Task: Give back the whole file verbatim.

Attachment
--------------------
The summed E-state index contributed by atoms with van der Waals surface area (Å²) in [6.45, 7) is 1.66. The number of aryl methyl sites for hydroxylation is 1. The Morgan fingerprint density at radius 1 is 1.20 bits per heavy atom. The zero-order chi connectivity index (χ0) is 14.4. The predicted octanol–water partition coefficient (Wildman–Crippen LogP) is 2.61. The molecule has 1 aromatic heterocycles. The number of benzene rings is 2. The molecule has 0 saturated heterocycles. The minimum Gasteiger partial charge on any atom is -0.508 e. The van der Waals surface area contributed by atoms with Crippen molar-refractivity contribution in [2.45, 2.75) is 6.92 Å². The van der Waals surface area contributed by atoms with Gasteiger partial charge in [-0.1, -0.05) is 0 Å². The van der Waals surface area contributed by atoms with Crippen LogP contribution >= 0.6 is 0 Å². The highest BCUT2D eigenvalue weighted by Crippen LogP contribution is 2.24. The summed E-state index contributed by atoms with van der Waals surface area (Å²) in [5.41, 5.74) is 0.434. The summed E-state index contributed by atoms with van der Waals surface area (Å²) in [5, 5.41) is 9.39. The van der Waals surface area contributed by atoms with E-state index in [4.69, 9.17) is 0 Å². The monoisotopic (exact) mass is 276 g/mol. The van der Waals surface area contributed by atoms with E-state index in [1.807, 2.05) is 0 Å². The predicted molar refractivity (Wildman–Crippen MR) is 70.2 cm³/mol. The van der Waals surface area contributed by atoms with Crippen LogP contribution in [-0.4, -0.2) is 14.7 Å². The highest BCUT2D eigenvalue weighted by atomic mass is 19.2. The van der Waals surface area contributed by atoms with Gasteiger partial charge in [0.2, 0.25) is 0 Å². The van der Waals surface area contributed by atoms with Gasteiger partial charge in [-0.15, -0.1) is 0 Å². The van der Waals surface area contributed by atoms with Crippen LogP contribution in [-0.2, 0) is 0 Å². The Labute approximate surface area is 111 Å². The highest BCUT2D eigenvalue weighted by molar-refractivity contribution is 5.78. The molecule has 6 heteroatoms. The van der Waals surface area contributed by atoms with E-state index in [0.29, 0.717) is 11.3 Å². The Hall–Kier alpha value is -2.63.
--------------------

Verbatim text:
The summed E-state index contributed by atoms with van der Waals surface area (Å²) in [6.45, 7) is 1.66. The number of aryl methyl sites for hydroxylation is 1. The Morgan fingerprint density at radius 1 is 1.20 bits per heavy atom. The zero-order chi connectivity index (χ0) is 14.4. The predicted octanol–water partition coefficient (Wildman–Crippen LogP) is 2.61. The molecule has 1 aromatic heterocycles. The number of benzene rings is 2. The molecule has 0 saturated heterocycles. The minimum Gasteiger partial charge on any atom is -0.508 e. The van der Waals surface area contributed by atoms with Crippen molar-refractivity contribution in [2.45, 2.75) is 6.92 Å². The van der Waals surface area contributed by atoms with Gasteiger partial charge in [-0.1, -0.05) is 0 Å². The van der Waals surface area contributed by atoms with Crippen LogP contribution >= 0.6 is 0 Å². The highest BCUT2D eigenvalue weighted by Crippen LogP contribution is 2.24. The summed E-state index contributed by atoms with van der Waals surface area (Å²) in [5.41, 5.74) is 0.434. The summed E-state index contributed by atoms with van der Waals surface area (Å²) in [5, 5.41) is 9.39. The van der Waals surface area contributed by atoms with E-state index in [4.69, 9.17) is 0 Å². The monoisotopic (exact) mass is 276 g/mol. The van der Waals surface area contributed by atoms with E-state index in [1.807, 2.05) is 0 Å². The predicted molar refractivity (Wildman–Crippen MR) is 70.2 cm³/mol. The van der Waals surface area contributed by atoms with Crippen LogP contribution in [-0.4, -0.2) is 14.7 Å². The highest BCUT2D eigenvalue weighted by atomic mass is 19.2. The van der Waals surface area contributed by atoms with Gasteiger partial charge in [0.2, 0.25) is 0 Å². The van der Waals surface area contributed by atoms with Gasteiger partial charge in [-0.15, -0.1) is 0 Å². The van der Waals surface area contributed by atoms with Crippen LogP contribution in [-0.2, 0) is 0 Å². The Labute approximate surface area is 111 Å². The highest BCUT2D eigenvalue weighted by molar-refractivity contribution is 5.78. The molecule has 6 heteroatoms. The van der Waals surface area contributed by atoms with E-state index in [0.29, 0.717) is 11.3 Å². The Hall–Kier alpha value is -2.63.